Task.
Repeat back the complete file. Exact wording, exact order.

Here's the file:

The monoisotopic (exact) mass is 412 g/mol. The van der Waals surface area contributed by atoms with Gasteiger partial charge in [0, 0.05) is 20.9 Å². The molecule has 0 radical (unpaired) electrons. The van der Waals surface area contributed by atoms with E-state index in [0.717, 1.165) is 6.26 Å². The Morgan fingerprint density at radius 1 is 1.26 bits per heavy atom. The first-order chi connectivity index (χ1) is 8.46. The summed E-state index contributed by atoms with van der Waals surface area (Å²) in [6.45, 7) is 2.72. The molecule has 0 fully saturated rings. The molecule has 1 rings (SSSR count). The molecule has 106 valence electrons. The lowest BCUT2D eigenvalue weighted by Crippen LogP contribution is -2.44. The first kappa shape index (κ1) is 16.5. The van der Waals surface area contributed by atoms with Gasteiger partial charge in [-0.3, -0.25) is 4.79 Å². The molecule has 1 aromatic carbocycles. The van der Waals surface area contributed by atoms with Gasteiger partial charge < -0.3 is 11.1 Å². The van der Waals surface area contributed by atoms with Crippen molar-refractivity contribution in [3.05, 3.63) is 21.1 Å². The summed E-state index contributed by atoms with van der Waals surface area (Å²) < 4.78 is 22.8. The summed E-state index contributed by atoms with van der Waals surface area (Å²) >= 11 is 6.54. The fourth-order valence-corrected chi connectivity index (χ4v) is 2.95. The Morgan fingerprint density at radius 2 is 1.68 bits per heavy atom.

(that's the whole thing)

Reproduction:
The monoisotopic (exact) mass is 412 g/mol. The van der Waals surface area contributed by atoms with Gasteiger partial charge in [0, 0.05) is 20.9 Å². The molecule has 0 radical (unpaired) electrons. The van der Waals surface area contributed by atoms with E-state index in [0.717, 1.165) is 6.26 Å². The Morgan fingerprint density at radius 1 is 1.26 bits per heavy atom. The first-order chi connectivity index (χ1) is 8.46. The summed E-state index contributed by atoms with van der Waals surface area (Å²) in [6.45, 7) is 2.72. The molecule has 0 fully saturated rings. The molecule has 1 rings (SSSR count). The molecule has 106 valence electrons. The lowest BCUT2D eigenvalue weighted by Crippen LogP contribution is -2.44. The first kappa shape index (κ1) is 16.5. The van der Waals surface area contributed by atoms with Gasteiger partial charge in [-0.3, -0.25) is 4.79 Å². The molecule has 1 aromatic carbocycles. The van der Waals surface area contributed by atoms with Gasteiger partial charge < -0.3 is 11.1 Å². The van der Waals surface area contributed by atoms with Crippen molar-refractivity contribution in [3.05, 3.63) is 21.1 Å². The summed E-state index contributed by atoms with van der Waals surface area (Å²) < 4.78 is 22.8. The summed E-state index contributed by atoms with van der Waals surface area (Å²) >= 11 is 6.54. The fourth-order valence-corrected chi connectivity index (χ4v) is 2.95. The Morgan fingerprint density at radius 2 is 1.68 bits per heavy atom.